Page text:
American Academy of Neurology

Related Cancer Articles from Brightsurf:

New blood cancer treatment works by selectively interfering with cancer cell signalling
University of Alberta scientists have identified the mechanism of action behind a new type of precision cancer drug for blood cancers that is set for human trials, according to research published in Nature Communications.

UCI researchers uncover cancer cell vulnerabilities; may lead to better cancer therapies
A new University of California, Irvine-led study reveals a protein responsible for genetic changes resulting in a variety of cancers, may also be the key to more effective, targeted cancer therapy.

Breast cancer treatment costs highest among young women with metastic cancer
In a fight for their lives, young women, age 18-44, spend double the amount of older women to survive metastatic breast cancer, according to a large statewide study by the University of North Carolina at Chapel Hill.

Cancer mortality continues steady decline, driven by progress against lung cancer
The cancer death rate declined by 29% from 1991 to 2017, including a 2.2% drop from 2016 to 2017, the largest single-year drop in cancer mortality ever reported.

Stress in cervical cancer patients associated with higher risk of cancer-specific mortality
Psychological stress was associated with a higher risk of cancer-specific mortality in women diagnosed with cervical cancer.

Cancer-sniffing dogs 97% accurate in identifying lung cancer, according to study in JAOA
The next step will be to further fractionate the samples based on chemical and physical properties, presenting them back to the dogs until the specific biomarkers for each cancer are identified.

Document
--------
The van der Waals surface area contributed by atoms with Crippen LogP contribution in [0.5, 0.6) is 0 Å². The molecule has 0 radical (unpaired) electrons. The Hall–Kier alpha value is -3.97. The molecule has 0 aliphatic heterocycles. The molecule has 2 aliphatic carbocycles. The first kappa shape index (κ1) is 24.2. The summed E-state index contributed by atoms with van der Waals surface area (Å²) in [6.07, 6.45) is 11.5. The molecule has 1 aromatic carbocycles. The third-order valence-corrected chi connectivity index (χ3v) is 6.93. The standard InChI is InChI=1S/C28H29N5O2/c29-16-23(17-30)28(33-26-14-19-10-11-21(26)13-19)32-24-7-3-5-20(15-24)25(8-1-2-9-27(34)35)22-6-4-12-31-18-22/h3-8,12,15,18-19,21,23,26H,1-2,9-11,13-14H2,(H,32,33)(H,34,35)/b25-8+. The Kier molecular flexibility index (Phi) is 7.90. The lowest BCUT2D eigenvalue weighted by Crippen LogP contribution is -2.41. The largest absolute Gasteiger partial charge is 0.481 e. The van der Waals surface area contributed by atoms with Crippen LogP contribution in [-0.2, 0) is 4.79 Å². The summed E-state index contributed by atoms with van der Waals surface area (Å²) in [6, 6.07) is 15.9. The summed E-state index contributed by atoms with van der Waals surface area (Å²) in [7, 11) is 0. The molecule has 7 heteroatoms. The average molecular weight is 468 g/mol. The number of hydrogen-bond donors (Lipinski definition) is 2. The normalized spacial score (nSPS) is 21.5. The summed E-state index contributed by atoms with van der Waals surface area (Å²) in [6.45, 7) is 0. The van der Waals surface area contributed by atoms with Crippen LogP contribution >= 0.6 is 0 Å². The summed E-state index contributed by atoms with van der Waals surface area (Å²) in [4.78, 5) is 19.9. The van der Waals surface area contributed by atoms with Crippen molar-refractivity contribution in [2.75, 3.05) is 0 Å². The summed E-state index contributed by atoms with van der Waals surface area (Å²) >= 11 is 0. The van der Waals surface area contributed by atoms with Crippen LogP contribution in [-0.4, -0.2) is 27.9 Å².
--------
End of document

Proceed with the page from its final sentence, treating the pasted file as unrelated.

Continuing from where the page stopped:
Moffitt Cancer Center researchers identify one way T cell function may fail in cancer
Moffitt Cancer Center researchers have discovered a mechanism by which one type of immune cell, CD8+ T cells, can become dysfunctional, impeding its ability to seek and kill cancer cells.

More cancer survivors, fewer cancer specialists point to challenge in meeting care needs
An aging population, a growing number of cancer survivors, and a projected shortage of cancer care providers will result in a challenge in delivering the care for cancer survivors in the United States if systemic changes are not made.

New cancer vaccine platform a potential tool for efficacious targeted cancer therapy
Researchers at the University of Helsinki have discovered a solution in the form of a cancer vaccine platform for improving the efficacy of oncolytic viruses used in cancer treatment.

American Cancer Society outlines blueprint for cancer control in the 21st century
The American Cancer Society is outlining its vision for cancer control in the decades ahead in a series of articles that forms the basis of a national cancer control plan.

Read More: Cancer News and Cancer Current Events
Brightsurf.com is a participant in the Amazon Services LLC Associates Program, an affiliate advertising program designed to provide a means for sites to earn advertising fees by advertising and linking to Amazon.com.